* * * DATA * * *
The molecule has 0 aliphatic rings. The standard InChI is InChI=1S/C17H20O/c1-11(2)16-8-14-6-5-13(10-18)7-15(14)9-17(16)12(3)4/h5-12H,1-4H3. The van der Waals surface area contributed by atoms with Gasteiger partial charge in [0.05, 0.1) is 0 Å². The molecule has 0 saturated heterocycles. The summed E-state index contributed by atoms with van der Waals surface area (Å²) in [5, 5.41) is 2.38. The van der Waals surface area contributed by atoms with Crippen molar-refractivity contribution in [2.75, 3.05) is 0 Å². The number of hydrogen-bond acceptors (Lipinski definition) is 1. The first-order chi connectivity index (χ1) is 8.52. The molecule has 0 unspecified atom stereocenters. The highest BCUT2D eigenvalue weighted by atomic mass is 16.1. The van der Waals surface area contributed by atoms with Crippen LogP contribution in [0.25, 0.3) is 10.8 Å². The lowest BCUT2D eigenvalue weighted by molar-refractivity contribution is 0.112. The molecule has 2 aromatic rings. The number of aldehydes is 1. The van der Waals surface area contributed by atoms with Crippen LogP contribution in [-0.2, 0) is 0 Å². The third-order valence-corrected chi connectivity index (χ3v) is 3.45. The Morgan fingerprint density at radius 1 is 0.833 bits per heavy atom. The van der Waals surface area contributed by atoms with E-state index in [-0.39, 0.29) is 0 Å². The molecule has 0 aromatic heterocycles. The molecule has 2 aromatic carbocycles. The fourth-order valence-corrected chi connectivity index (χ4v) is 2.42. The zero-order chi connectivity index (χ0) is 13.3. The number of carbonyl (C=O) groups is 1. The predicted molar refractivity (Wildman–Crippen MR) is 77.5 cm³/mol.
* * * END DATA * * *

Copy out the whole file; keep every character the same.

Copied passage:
The molecule has 0 aliphatic rings. The standard InChI is InChI=1S/C17H20O/c1-11(2)16-8-14-6-5-13(10-18)7-15(14)9-17(16)12(3)4/h5-12H,1-4H3. The van der Waals surface area contributed by atoms with Gasteiger partial charge in [0.05, 0.1) is 0 Å². The molecule has 0 saturated heterocycles. The summed E-state index contributed by atoms with van der Waals surface area (Å²) in [5, 5.41) is 2.38. The van der Waals surface area contributed by atoms with Crippen molar-refractivity contribution in [2.75, 3.05) is 0 Å². The number of hydrogen-bond acceptors (Lipinski definition) is 1. The first-order chi connectivity index (χ1) is 8.52. The molecule has 0 unspecified atom stereocenters. The highest BCUT2D eigenvalue weighted by atomic mass is 16.1. The van der Waals surface area contributed by atoms with Crippen LogP contribution in [0.25, 0.3) is 10.8 Å². The lowest BCUT2D eigenvalue weighted by molar-refractivity contribution is 0.112. The molecule has 2 aromatic rings. The number of aldehydes is 1. The van der Waals surface area contributed by atoms with Crippen LogP contribution in [-0.2, 0) is 0 Å². The third-order valence-corrected chi connectivity index (χ3v) is 3.45. The Morgan fingerprint density at radius 1 is 0.833 bits per heavy atom. The van der Waals surface area contributed by atoms with E-state index in [-0.39, 0.29) is 0 Å². The molecule has 0 aromatic heterocycles. The molecule has 2 aromatic carbocycles. The fourth-order valence-corrected chi connectivity index (χ4v) is 2.42. The zero-order chi connectivity index (χ0) is 13.3. The number of carbonyl (C=O) groups is 1. The predicted molar refractivity (Wildman–Crippen MR) is 77.5 cm³/mol.